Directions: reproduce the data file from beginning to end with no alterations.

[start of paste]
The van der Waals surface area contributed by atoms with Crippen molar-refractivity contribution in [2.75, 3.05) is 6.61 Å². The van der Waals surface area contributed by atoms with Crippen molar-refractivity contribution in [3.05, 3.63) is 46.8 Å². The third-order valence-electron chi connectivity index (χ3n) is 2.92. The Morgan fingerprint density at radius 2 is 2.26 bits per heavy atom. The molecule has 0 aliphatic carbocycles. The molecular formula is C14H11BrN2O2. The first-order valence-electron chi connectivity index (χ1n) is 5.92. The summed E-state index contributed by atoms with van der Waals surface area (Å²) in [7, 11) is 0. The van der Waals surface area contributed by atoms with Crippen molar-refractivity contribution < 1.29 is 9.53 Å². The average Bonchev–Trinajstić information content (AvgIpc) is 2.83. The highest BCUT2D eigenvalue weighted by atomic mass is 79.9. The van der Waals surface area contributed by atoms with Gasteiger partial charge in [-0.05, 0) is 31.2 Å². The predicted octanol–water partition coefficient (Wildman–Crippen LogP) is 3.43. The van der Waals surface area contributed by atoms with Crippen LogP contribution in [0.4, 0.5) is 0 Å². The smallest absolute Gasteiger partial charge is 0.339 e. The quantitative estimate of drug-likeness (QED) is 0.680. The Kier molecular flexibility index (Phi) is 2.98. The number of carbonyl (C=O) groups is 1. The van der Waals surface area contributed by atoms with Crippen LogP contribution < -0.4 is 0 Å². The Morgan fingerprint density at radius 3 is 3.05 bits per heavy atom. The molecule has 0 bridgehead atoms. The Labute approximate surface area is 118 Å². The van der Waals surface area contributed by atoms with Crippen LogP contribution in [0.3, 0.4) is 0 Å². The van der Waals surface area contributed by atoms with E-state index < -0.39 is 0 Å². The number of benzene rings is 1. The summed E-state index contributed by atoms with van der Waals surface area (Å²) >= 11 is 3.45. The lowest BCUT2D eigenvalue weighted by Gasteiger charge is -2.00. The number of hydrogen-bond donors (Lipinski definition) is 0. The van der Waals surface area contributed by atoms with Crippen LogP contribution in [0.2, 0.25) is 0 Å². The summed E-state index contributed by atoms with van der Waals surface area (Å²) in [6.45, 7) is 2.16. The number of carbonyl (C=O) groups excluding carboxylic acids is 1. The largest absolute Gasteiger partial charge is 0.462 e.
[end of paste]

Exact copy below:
The van der Waals surface area contributed by atoms with Crippen molar-refractivity contribution in [2.75, 3.05) is 6.61 Å². The van der Waals surface area contributed by atoms with Crippen molar-refractivity contribution in [3.05, 3.63) is 46.8 Å². The third-order valence-electron chi connectivity index (χ3n) is 2.92. The Morgan fingerprint density at radius 2 is 2.26 bits per heavy atom. The molecule has 0 aliphatic carbocycles. The molecular formula is C14H11BrN2O2. The first-order valence-electron chi connectivity index (χ1n) is 5.92. The summed E-state index contributed by atoms with van der Waals surface area (Å²) in [7, 11) is 0. The van der Waals surface area contributed by atoms with Crippen molar-refractivity contribution < 1.29 is 9.53 Å². The average Bonchev–Trinajstić information content (AvgIpc) is 2.83. The highest BCUT2D eigenvalue weighted by atomic mass is 79.9. The van der Waals surface area contributed by atoms with Gasteiger partial charge in [-0.05, 0) is 31.2 Å². The predicted octanol–water partition coefficient (Wildman–Crippen LogP) is 3.43. The van der Waals surface area contributed by atoms with Crippen LogP contribution in [0.4, 0.5) is 0 Å². The smallest absolute Gasteiger partial charge is 0.339 e. The quantitative estimate of drug-likeness (QED) is 0.680. The Kier molecular flexibility index (Phi) is 2.98. The number of carbonyl (C=O) groups is 1. The van der Waals surface area contributed by atoms with Crippen LogP contribution < -0.4 is 0 Å². The Morgan fingerprint density at radius 3 is 3.05 bits per heavy atom. The molecule has 0 bridgehead atoms. The Labute approximate surface area is 118 Å². The van der Waals surface area contributed by atoms with Crippen LogP contribution in [0.3, 0.4) is 0 Å². The van der Waals surface area contributed by atoms with E-state index < -0.39 is 0 Å². The number of benzene rings is 1. The summed E-state index contributed by atoms with van der Waals surface area (Å²) >= 11 is 3.45. The lowest BCUT2D eigenvalue weighted by Gasteiger charge is -2.00. The number of hydrogen-bond donors (Lipinski definition) is 0. The van der Waals surface area contributed by atoms with Crippen LogP contribution in [0.2, 0.25) is 0 Å². The summed E-state index contributed by atoms with van der Waals surface area (Å²) in [6.45, 7) is 2.16. The number of carbonyl (C=O) groups excluding carboxylic acids is 1. The largest absolute Gasteiger partial charge is 0.462 e.